Virtual Design Festival

Invisible Studio "started as a voyage of self-build discovery" says Piers Taylor in film for VDF

In the second part of our VDF collaboration with film-makers Laura Mark and Jim Stephenson, we screen the first episode of the duo's Practice series, in which architect Piers Taylor of Invisible Studio explains why he built his own house in the woods.

Mark and Stephenson's documentary series Practice focuses on the process of making architecture, and is made through engaging with the architects featured in their practice, on site and in their homes.

Practice's first episode takes place at Taylor's woodland plot in Bath

"We felt that so many films and documentaries on architecture look at the finished building, and rather than focusing on what the architects have done, we wanted our series of films to investigate how they have done it and the work that goes on behind the scenes to create architecture," Mark told Dezeen.

"Piers himself is already a public figure but we wanted to challenge this and look at what really drives him and his work."

Piers Taylor of Invisible Studio
The film shows Taylor and coworkers in the process of making a new cabin

For the first episode, the film-makers joined Taylor in his studio and woods near Bath, where he has built his and his family's home on a half-acre slot of woodland.

"I realised that I could have the life that I wanted," Taylor said. "I could live on a bit of bushland, it was close to a city and yet felt like it was in total wilderness. I could live and work in a way that made sense to me."

The architect created a number of buildings in the woodlands near Bath

The family constructed the house themselves.

"We built a house having to carry every single component down the track by hand," Taylor explained. "We built it ourselves as a sort of way of understanding how buildings went together."

Since then, Taylor has added a number of buildings, including a workshop on stilts and a mobile micro-home.

Invisible Studio started to take shape in 2010 when Taylor realised he wanted a change in the way he worked after visiting Australia, where he had studied, and receiving a corporate Christmas card sent by his practice.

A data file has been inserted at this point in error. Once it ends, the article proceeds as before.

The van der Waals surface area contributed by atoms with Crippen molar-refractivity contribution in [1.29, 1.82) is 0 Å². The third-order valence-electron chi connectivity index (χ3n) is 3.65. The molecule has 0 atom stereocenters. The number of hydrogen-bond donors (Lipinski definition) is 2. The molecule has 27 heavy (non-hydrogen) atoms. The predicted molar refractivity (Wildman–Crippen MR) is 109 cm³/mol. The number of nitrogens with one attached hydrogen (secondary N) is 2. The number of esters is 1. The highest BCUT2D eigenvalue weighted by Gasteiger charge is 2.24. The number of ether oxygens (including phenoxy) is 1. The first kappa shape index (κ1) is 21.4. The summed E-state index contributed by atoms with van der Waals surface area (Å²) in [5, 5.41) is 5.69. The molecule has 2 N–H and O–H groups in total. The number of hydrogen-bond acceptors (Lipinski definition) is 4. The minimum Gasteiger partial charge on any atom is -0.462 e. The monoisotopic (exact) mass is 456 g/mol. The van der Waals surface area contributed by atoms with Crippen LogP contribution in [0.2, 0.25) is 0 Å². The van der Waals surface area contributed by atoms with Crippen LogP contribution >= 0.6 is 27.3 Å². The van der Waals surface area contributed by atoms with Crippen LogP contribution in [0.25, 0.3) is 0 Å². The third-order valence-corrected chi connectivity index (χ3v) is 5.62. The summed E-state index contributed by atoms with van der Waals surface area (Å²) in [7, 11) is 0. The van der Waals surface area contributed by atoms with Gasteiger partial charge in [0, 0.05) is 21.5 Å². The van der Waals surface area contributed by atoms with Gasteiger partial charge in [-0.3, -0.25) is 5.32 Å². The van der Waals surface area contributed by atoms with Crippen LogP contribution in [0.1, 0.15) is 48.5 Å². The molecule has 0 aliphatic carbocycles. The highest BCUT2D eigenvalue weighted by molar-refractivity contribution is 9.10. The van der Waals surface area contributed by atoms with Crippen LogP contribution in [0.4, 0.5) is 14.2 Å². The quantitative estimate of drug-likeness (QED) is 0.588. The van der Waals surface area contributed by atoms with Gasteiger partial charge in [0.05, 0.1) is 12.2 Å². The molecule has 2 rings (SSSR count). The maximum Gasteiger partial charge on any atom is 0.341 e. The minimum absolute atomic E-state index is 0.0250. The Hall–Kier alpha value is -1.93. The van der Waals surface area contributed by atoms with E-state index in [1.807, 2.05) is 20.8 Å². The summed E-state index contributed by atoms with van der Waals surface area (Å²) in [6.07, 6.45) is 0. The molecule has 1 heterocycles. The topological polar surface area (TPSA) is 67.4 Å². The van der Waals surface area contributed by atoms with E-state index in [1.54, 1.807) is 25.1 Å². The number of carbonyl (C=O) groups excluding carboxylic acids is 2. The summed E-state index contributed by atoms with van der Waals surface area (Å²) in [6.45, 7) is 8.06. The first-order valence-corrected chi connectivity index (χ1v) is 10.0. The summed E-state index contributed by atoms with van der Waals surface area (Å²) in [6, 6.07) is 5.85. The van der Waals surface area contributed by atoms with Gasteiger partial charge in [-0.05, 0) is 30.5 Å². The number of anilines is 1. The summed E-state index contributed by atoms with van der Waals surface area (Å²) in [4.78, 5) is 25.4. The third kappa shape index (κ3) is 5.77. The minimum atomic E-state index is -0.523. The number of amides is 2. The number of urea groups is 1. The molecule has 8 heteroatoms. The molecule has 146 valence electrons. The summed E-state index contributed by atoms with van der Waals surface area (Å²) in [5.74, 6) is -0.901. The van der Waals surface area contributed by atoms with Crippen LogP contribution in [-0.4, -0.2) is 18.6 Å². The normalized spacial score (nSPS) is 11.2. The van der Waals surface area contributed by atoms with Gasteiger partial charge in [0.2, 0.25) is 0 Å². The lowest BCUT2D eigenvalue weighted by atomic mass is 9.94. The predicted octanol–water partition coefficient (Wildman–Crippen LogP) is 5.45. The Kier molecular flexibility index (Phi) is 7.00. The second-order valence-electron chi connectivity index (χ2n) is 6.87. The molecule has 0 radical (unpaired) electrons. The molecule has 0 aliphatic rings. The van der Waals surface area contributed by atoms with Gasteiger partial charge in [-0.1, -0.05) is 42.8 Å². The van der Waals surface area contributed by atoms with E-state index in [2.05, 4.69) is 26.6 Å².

"I felt physically sick that this vision I had had for practice suddenly had morphed into this organisation that was sending out corporate Christmas cards," he said.

"So I very physically extracted myself from my old practice. You know, when I came back from Sydney, it was like my stuff was on the road outside the office."

Invisible Studio's work "straddles a thin line between something a farmer might have built or something an architect might have done"

Taylor then set up Invisible Studio with a vision of friends coming together and making things.

Practice shows the architect and a group of friends and co-workers creating a small cabin on the woodland, and hears from his friends and family who are helping to make the building.

"In a way, my work isn't about a building," Taylor explained. "It's about a journey that started as a kind of voyage of self-build discovery in this world of making, timber and rural bodging. And they straddle a fine line between something a farmer might have built or something an architect might have done, and I think they kind of morph between those things. I really like that unselfconscious ambiguity."

The film-makers wanted to look at what drove Taylor and his work

Among Invisible Studio's recent projects are a gymnasium with a giant window for a Somerset hotel and an event space pavilion built together with students from the University of Reading.

Mark and Stephenson are working on the next episode of Practice, which will focus on Sam Jacob and the work he has been doing during the lockdown period in the UK.

Virtual Design Festival, the world's first digital design festival, runs from 15 April to 30 June 2020 and is sponsored by bathroom and kitchen manufacturer Grohe.

About Laura Mark

Laura Mark is an award-winning architecture critic, curator and designer based in London. She is the Keeper of Walmer Yard and runs the Baylight Foundation, where she curates a number of cultural programmes and projects. She teaches at the Bartlett School of Architecture and the University of Greenwich and was previously a Visiting Lecturer in the BArch programme at the Birmingham School of Architecture and Design.

She has directed a number of films including the documentary Zaha: An Architecture Legacy (2017) which has been shown at festivals in London, Milan, New York and Miami.

About Jim Stephenson

Jim Stephenson is a photographer and film-maker concerned with the documentation of architecture, interiors and the built environment. Trained as an architectural technologist, on graduation Jim worked in the industry for almost ten years on both sides of the Atlantic. During this time he began to take photographs for architectural practices, eventually setting down his pen to document buildings full time.

He has been commissioned to photograph and produces films on projects by a wide range of architects and designers, including BIG; Herzog & de Meuron; Assemble; Zaha Hadid Architects; dRMM; Studio in the Woods / Invisible Studio; and Foster & Partners.